It’s a brutal time in the beer business.
Anheuser-Busch InBev, the company behind some of the biggest names in beer, is ready to go on the attack to resurrect the industry.
“We’re changing,” AB InBev’s US CMO Marcel Marcondes told Business Insider. “We acknowledge as the leading brewer in this industry, we need to act as a leader and we need to take the category to a better place. … We always say we should face brutal facts everyday.”
In an interview with Business Insider last week, Marcondes explained the reasoning behind Bud Light’s Super Bowl ad and delved into AB InBev’s larger strategy to revive beer sales in 2019.
“Evolution never stops,” Marcondes said. “And there will always be a new generation looking for different things and asking for more and we need to adapt to them.”
Here’s what Marcondes has to say on the future of beer, Bud Light’s Super Bowl campaign, and AB InBev’s exploration of other categories beyond beer.
This interview has been edited for length and clarity.
Facing the ‘brutal facts’ of the beer industry
Business Insider: I obviously read your open letter on LinkedIn, about making beer “future-proof.” I liked how frank you were about transparency.
Marcel Marcondes: I had a very good time writing that op-ed because it was very sincere and the intention was to put things in a better perspective. Because depending on what goes out, and one Super Bowl ad here, and one initiative over there, people start talking about pieces, but I think it’s important to have a bigger picture.
In a nutshell, what is happening here at the company is we’re changing. We acknowledge that as the leading brewer in this industry, we need to act a as a leader and we need to take the category to a better place. So, I decided to be very frank and open and transparent and honest about what’s going on here simply because it’s all true.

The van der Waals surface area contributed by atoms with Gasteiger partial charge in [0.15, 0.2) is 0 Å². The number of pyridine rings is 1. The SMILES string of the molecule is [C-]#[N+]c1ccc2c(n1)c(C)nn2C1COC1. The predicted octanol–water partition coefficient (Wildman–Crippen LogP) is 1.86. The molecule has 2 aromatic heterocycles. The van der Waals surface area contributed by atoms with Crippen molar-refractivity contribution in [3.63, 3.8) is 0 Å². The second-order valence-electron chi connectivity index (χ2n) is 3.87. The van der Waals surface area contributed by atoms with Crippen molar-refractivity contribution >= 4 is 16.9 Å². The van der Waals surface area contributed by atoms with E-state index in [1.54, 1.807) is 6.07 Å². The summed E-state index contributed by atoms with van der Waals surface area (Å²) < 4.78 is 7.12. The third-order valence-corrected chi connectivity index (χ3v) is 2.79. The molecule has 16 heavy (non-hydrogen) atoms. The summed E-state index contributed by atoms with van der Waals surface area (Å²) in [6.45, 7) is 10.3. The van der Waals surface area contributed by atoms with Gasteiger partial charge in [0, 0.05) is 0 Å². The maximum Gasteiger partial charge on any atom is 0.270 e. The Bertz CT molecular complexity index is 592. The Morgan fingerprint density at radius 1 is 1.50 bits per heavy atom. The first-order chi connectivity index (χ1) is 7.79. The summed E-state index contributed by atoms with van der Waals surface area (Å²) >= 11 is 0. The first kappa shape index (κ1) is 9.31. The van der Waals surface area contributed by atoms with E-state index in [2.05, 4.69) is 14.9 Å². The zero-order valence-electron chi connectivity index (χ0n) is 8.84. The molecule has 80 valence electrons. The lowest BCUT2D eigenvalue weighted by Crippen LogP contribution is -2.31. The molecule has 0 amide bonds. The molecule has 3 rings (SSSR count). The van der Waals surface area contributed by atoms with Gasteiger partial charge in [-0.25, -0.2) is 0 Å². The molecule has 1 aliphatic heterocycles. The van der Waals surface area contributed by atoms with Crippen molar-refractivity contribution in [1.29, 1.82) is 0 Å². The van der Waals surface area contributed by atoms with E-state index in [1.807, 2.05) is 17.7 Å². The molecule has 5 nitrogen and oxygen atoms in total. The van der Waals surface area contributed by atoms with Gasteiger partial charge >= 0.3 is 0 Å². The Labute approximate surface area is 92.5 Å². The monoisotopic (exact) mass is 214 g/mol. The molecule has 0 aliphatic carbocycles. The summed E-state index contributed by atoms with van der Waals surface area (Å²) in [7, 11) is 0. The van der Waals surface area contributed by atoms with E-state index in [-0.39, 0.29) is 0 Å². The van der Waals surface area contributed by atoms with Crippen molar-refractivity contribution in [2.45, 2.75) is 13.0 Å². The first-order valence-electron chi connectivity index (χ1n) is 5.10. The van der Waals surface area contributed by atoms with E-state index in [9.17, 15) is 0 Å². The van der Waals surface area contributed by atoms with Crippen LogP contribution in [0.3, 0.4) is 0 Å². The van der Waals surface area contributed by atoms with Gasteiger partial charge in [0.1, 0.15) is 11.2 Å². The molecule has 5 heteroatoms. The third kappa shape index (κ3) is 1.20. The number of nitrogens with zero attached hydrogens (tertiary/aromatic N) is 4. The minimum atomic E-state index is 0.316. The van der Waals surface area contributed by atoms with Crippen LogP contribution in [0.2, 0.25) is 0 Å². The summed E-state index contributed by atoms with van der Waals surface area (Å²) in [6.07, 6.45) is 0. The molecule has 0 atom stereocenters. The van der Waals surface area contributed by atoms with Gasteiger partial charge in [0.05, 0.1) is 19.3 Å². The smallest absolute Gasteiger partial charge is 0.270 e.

We always say we should face brutal facts everyday. Things are changing faster than ever before. Consumers are changing, especially when you talk about the alcoholic beverage segment. Consumers have, nowadays, more options than they have always had before. So we need to reflect upon the way we’re working, we need to reflect upon the way we get things done because the beer industry needs to go back to growth.
The first reflection we had was: so what’s our role into this? In conclusion, we cannot work trying to protect our position within the industry. You cannot stop progress, it’s just stupidity, right? We need to act as a leader.
Although it seems so obvious, we know that we can be much more consumer-centric. We know that we can listen to consumers much more and much more often than we were doing before. … A lot of touch points we have with consumers, all the technology, we have now to have interactions much faster. So we talk to much more consumers in much faster ways and [on a] much more frequent basis.
Making changes — fast
Second thing, we need to be much faster and much more agile in the way we do things. Usually we would take two years to develop a new product, now these lead times have dropped to something like six months already and we want to do things even faster. … If it takes you two years to make something tangible, probably that train is gone by the time you’re ready. So we have been changing a lot of our internal processes, new methodologies, new technology, so that we can develop our new products in a much faster way.